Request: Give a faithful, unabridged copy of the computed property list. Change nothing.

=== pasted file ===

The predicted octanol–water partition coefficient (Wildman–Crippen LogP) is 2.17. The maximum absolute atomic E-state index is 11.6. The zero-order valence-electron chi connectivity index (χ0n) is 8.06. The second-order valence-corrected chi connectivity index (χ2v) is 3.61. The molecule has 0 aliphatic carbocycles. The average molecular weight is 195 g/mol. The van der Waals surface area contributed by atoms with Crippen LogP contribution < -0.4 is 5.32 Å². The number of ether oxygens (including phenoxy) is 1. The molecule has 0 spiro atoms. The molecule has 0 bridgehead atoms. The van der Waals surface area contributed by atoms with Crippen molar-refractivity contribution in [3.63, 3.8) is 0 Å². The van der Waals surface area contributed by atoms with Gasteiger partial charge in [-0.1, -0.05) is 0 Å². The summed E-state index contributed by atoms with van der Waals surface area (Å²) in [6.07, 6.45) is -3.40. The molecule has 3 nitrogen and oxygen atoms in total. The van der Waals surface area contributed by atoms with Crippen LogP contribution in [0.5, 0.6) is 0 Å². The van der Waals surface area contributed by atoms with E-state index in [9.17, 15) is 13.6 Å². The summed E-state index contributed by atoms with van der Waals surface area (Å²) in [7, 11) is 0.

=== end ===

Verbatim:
The predicted octanol–water partition coefficient (Wildman–Crippen LogP) is 2.17. The maximum absolute atomic E-state index is 11.6. The zero-order valence-electron chi connectivity index (χ0n) is 8.06. The second-order valence-corrected chi connectivity index (χ2v) is 3.61. The molecule has 0 aliphatic carbocycles. The average molecular weight is 195 g/mol. The van der Waals surface area contributed by atoms with Crippen LogP contribution < -0.4 is 5.32 Å². The number of ether oxygens (including phenoxy) is 1. The molecule has 0 spiro atoms. The molecule has 0 bridgehead atoms. The van der Waals surface area contributed by atoms with Crippen molar-refractivity contribution in [3.63, 3.8) is 0 Å². The van der Waals surface area contributed by atoms with Gasteiger partial charge in [-0.1, -0.05) is 0 Å². The summed E-state index contributed by atoms with van der Waals surface area (Å²) in [6.07, 6.45) is -3.40. The molecule has 3 nitrogen and oxygen atoms in total. The van der Waals surface area contributed by atoms with Crippen LogP contribution in [0.5, 0.6) is 0 Å². The van der Waals surface area contributed by atoms with E-state index in [9.17, 15) is 13.6 Å². The summed E-state index contributed by atoms with van der Waals surface area (Å²) in [7, 11) is 0.